· Allow diplomatic and independent monitors regular and unhindered access to persons in detention and to places of detention, in order to ensure that the treatment of detainees and conditions of detention are consistent with international obligations;
· Guarantee that detainees have regular access to their lawyers and family members, that they are able to meet with their lawyers in private, and that they have adequate time to prepare their defense;
· Conduct an investigation into the allegations of widespread torture and ill-treatment in detention. Those found responsible for such abuse should be held accountable before the law;
· Accord due process to all persons detained and/or accused of crimes, including ethnic Albanians accused of violating the territorial integrity of Yugoslavia or terrorist activities; and
· Drop all charges against and release from detention those who have been indicted for the peaceful expression of opinion or for membership in a group that has only performed acts which, under international human rights law, may not be criminalized, such as peaceful criticism of the government; and refrain from making arrests on such grounds.
To the Kosovo Liberation Army (KLA):
Because the fighting in Kosovo is an internal armed conflict covered by international humanitarian law, both government forces and the KLA are obliged to respect, at a minimum, the provisions of Common Article 3 of the Geneva Conventions, which require that civilians and other protected persons be treated humanely, with specific prohibitions on murder, torture, or cruel, humiliating or degrading treatment. Human Rights Watch, therefore, calls on the KLA to:
· Release all civilians in detention, refrain from attacks on members of the civilian population and from using any detainees or civilians as hostages, and treat humanely Serbian soldiers or policemen in custody;
· Condemn hostage-taking and the ill-treatment of civilians or others placed hors de combat and renounce such tactics;
· Impose a code of military conduct that punishes KLA hostage-taking, using humans as shields, and other conduct prohibited by international humanitarian law; take steps to inform troops of binding rules that violators among KLA troops will be held accountable;
· Bring to justice commanders and troops guilty of these violations in conformity with international standards of due process;
· Grant humanitarian organizations full and ongoing access to the conflict zone under KLA control and to people in KLA detention;
·Allow full and unconditional access to ICTY investigators, KVM verifiers, independent human rights investigators, diplomatic monitors, humanitarian workers, and the press to all areas under KLA control; and
·Cooperate fully with the ICTY and independent human rights investigators in bringing the perpetrators of human rights abuses and violations of international humanitarian law to justice.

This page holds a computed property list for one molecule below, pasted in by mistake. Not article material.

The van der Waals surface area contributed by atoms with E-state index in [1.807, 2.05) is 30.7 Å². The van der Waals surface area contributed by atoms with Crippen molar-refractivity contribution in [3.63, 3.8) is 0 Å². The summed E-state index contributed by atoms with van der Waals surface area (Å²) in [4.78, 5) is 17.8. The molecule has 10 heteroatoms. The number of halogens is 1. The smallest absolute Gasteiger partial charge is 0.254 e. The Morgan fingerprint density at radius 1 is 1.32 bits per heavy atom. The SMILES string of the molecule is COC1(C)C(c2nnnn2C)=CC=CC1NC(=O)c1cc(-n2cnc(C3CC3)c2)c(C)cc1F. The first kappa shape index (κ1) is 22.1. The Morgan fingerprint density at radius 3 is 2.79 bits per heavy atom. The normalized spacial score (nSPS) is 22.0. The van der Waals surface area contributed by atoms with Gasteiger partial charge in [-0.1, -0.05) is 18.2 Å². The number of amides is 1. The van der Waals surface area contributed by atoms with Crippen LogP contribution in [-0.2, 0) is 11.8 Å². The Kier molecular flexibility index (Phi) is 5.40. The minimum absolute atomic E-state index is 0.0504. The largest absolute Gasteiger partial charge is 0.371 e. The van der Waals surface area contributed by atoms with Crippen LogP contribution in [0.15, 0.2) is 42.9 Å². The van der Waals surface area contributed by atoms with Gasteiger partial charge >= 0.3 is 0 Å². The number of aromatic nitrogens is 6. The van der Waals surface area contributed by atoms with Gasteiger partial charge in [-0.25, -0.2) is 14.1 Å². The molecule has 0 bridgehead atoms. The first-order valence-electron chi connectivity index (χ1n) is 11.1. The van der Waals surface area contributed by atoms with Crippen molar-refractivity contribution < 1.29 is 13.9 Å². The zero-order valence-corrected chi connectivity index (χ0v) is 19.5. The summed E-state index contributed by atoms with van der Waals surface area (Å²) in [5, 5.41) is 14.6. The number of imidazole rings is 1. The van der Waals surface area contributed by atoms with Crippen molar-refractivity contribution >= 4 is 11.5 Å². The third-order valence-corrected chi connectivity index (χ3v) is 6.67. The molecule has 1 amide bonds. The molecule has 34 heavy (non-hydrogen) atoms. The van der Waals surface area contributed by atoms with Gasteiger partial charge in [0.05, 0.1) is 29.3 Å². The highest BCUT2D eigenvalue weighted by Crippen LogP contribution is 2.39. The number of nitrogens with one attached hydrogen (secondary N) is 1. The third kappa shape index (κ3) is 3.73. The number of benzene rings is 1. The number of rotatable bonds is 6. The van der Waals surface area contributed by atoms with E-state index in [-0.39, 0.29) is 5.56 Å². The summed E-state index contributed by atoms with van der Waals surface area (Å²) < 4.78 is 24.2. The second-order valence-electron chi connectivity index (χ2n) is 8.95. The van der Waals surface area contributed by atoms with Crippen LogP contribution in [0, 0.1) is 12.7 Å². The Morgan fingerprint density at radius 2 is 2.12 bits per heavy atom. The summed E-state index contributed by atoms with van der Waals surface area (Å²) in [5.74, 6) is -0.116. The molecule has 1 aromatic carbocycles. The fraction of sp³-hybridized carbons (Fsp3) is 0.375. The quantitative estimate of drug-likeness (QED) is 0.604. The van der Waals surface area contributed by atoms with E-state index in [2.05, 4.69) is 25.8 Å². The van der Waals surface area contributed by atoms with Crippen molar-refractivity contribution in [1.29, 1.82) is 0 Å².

To the International Community:
·Ensure that any negotiations about the future status of Kosovo do not serve as a mechanism to further impunity in the Federal Republic of Yugoslavia. Negotiated solutions must include provisions to hold political leaders and members of the security forces accountable for human rights abuses and violations of international humanitarian law committed during the Kosovo conflict;
Preventing Further Humanitarian Law Violations
·Respond to atrocities committed against civilians with decisive and immediate action;
·Insist that the conditions set forth in the Contact Group statement of March 9 and in the Holbrooke-Miloevic Agreement of October 1998 are met by the Yugoslav government, and immediately respond to any violations of these agreements;
Supporting the work of the ICTY
·Put the issue of compliance with the mandate of the ICTY on the top of the international agenda, and in all interactions with the Yugoslav authorities insist on full cooperation with the ICTY;
·Insist that ICTY investigators and representatives be allowed to conduct investigations, including forensic investigations, in Kosovo with unimpeded access to all sites and witnesses. Immediately protest any Yugoslav government actions which impede or attempt to interfere in the work of the ICTY;
·Guarantee ongoing financial and political support to ensure that the ICTY can undertake timely and thorough investigations into allegations of humanitarian law violations in Kosovo;
·Assist the ICTY in identifying important witnesses and evidence, and work closely with the ICTY in securing evidence and ensuring the protection of important witnesses;
·Provide the ICTY with any intelligence information obtained that relates to the commission of war crimes, including the identification of specific units engaged in operations in areas in which abuses occur, and convey relevant satellite intelligence information to the ICTY;
·Attach humanitarian law and human rights experts to the Kosovo Verification Mission (KVM), and ensure that any information gathered by these experts is shared with the ICTY;
·Ensure that all evidence relating to Slobodan Milosovics and other political leaders responsibility for war crimes in Kosovo, as well as in Bosnia and Hercegovina and Croatia, is turned over to the ICTY for investigation;